As PG&E Implodes, These Hedge Funds Are Getting Destroyed

One day after investors were stunned when troubled California utility, PG&E, drew down the full available balance of its revolving credit facilities, sending the stock into a tailspin, the pain has continued and on Thursday, PG&E shares extended losses, last down more than 21%, and tumbling more than 50% in the past week, with Mizuho the latest bank to cut its price target, saying company could face wildfire-related liabilities of $13 billion

To be sure, things aren't looking good: as Bloomberg reports, 15 minutes before a fire was reported among the trees north of Sacramento - the spark that would explode into the deadliest blaze in California history - a PG&E power line in the area went offline. A week later, at least 56 people have been found dead - and PG&E Corp. is facing its gravest crisis yet over whether its equipment has ignited another devastating wildfire.

While the exact cause of the fast-moving Camp Fire may not be known for months or even years, in Sacramento and on Wall Street, the reckoning for PG&E is already at at hand.

After limping out of bankruptcy in 2004, California’s largest utility is once again under pressure. Underscoring its financial straits, PG&E said late Tuesday that it had exhausted its revolving credit line. It also said that if it’s held responsible for the fire that destroyed the town of Paradise, the liability would exceed its insurance coverage.

That comes as the company is already facing as much as $17 billion in liabilities, according to a JPMorgan Chase & Co. estimate, from a swarm of wildfires that charred parts of Northern California wine country last year. State investigators have blamed PG&E equipment for sparking 17 of last year’s blazes. A report on the most destructive of those is still outstanding.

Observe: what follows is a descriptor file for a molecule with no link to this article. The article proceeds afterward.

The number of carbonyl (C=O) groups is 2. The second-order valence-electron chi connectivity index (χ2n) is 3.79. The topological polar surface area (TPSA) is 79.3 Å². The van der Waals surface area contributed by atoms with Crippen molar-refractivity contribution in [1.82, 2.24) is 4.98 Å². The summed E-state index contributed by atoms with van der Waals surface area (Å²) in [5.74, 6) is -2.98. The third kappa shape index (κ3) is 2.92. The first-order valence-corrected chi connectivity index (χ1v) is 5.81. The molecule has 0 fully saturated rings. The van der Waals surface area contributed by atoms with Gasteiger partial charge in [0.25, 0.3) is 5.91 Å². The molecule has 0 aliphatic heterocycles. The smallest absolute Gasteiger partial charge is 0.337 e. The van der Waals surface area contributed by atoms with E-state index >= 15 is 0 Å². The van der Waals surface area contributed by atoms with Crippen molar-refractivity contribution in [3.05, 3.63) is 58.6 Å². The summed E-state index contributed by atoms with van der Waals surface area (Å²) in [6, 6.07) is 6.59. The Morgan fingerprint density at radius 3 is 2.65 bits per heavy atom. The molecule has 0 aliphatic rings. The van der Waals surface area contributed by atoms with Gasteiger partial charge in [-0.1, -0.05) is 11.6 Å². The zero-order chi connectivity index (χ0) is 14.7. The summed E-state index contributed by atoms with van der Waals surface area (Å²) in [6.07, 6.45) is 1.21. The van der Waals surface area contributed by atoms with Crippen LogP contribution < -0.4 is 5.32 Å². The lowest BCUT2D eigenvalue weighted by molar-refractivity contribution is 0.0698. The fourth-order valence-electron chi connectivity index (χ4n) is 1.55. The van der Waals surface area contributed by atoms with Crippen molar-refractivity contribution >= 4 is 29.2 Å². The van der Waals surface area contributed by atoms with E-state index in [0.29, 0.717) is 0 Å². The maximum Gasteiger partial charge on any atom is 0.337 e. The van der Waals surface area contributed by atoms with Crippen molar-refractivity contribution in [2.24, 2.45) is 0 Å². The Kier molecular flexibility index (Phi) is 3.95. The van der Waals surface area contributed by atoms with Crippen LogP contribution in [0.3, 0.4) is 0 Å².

The reason the stock is collapsing is that with two sets of devastating and deadly fires within 13 months, Wall Street is confronted with the question how PG&E can sustain billions of dollars of liabilities that could keep piling up. The San Francisco-based company lost about $12 billion in market value since the Camp Fire started through Wednesday, when it the shares plunged the most in 16 years. Holders of $18 billion of bonds that are currently rated investment grade, are bracing for the utility’s credit ratings to be cut to junk, making PG&E one of the biggest "fallen angels" in years.

“Investors are understandably beginning to question the wisdom of continuing to commit capital to California’s investor-owned utilities absent a more comprehensive wildfire liability policy fix,” said Jonathan Arnold, a utility analyst for Deutsche Bank AG.

Some are even bringing up the dreaded B-word amid growing concern about the prospect, however remote, that PG&E might be forced into bankruptcy again.

“The risk of bankruptcy is very real for these guys and with each passing wildfire that risk increases,” Jaimin Patel, a credit analyst for Bloomberg Intelligence, said in an interview. “They will almost certainly need help from the state."

That is the last thing some of the smartest money on Wall Street wants to hear. As we found out in yesterday's deluge of 13Fs, in the third quarter a flurry of value investors decided to throw caution to the wind and buy up PCG stock. Some, like legendary value investor Seth Klarman added a whopping 14.5 million shares, bringing its total to 19 million as of Sept 30.  Other prominent names that have gotten crushed by the collapse in PG&E stock include Viking, Blue Mountain, Appaloosa, Millennium, Silver Point, Citadel and many others who added a lot of PCG shares in the third quarter.

Meanwhile, at a time when the market is already punishing most of the 2 and 20 crowd, the following chart - one which strongly hints at an upcoming bankruptcy - is the last thing any of the names shown above want to see...

Meanwhile, things aren't looking that much better for PG&E's bonds...

... as investors pile on bets that a default may be inevitable: